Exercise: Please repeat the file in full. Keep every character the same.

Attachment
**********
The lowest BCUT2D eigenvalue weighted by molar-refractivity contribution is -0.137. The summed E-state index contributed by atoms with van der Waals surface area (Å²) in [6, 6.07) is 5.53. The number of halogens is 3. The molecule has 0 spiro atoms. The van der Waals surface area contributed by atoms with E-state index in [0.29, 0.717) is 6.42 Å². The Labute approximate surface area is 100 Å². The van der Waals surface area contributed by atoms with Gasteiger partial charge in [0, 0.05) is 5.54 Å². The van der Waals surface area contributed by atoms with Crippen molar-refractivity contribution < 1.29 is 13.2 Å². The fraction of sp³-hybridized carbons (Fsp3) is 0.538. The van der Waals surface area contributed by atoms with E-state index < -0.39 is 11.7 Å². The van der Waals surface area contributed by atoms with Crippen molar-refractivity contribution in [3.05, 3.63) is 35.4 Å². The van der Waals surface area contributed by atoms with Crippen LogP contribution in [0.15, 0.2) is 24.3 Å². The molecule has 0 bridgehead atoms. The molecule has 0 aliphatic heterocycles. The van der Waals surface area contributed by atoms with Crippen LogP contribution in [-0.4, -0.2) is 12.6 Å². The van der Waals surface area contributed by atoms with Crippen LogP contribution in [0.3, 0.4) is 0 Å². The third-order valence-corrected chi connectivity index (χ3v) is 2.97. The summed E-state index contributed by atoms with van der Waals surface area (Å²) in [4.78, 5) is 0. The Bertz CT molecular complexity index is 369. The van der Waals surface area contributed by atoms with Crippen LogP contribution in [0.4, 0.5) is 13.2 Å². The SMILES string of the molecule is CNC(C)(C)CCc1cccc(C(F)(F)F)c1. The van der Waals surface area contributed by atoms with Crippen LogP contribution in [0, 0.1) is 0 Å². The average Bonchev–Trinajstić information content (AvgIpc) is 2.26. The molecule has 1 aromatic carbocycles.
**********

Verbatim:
The lowest BCUT2D eigenvalue weighted by molar-refractivity contribution is -0.137. The summed E-state index contributed by atoms with van der Waals surface area (Å²) in [6, 6.07) is 5.53. The number of halogens is 3. The molecule has 0 spiro atoms. The van der Waals surface area contributed by atoms with E-state index in [0.29, 0.717) is 6.42 Å². The Labute approximate surface area is 100 Å². The van der Waals surface area contributed by atoms with Gasteiger partial charge in [0, 0.05) is 5.54 Å². The van der Waals surface area contributed by atoms with Crippen molar-refractivity contribution < 1.29 is 13.2 Å². The fraction of sp³-hybridized carbons (Fsp3) is 0.538. The van der Waals surface area contributed by atoms with E-state index < -0.39 is 11.7 Å². The van der Waals surface area contributed by atoms with Crippen molar-refractivity contribution in [3.05, 3.63) is 35.4 Å². The van der Waals surface area contributed by atoms with Crippen LogP contribution in [0.15, 0.2) is 24.3 Å². The molecule has 0 bridgehead atoms. The molecule has 0 aliphatic heterocycles. The van der Waals surface area contributed by atoms with Crippen LogP contribution in [-0.4, -0.2) is 12.6 Å². The van der Waals surface area contributed by atoms with Crippen LogP contribution in [0.3, 0.4) is 0 Å². The third-order valence-corrected chi connectivity index (χ3v) is 2.97. The summed E-state index contributed by atoms with van der Waals surface area (Å²) in [4.78, 5) is 0. The Bertz CT molecular complexity index is 369. The van der Waals surface area contributed by atoms with Crippen LogP contribution in [0.4, 0.5) is 13.2 Å². The SMILES string of the molecule is CNC(C)(C)CCc1cccc(C(F)(F)F)c1. The van der Waals surface area contributed by atoms with Crippen LogP contribution in [0, 0.1) is 0 Å². The average Bonchev–Trinajstić information content (AvgIpc) is 2.26. The molecule has 1 aromatic carbocycles.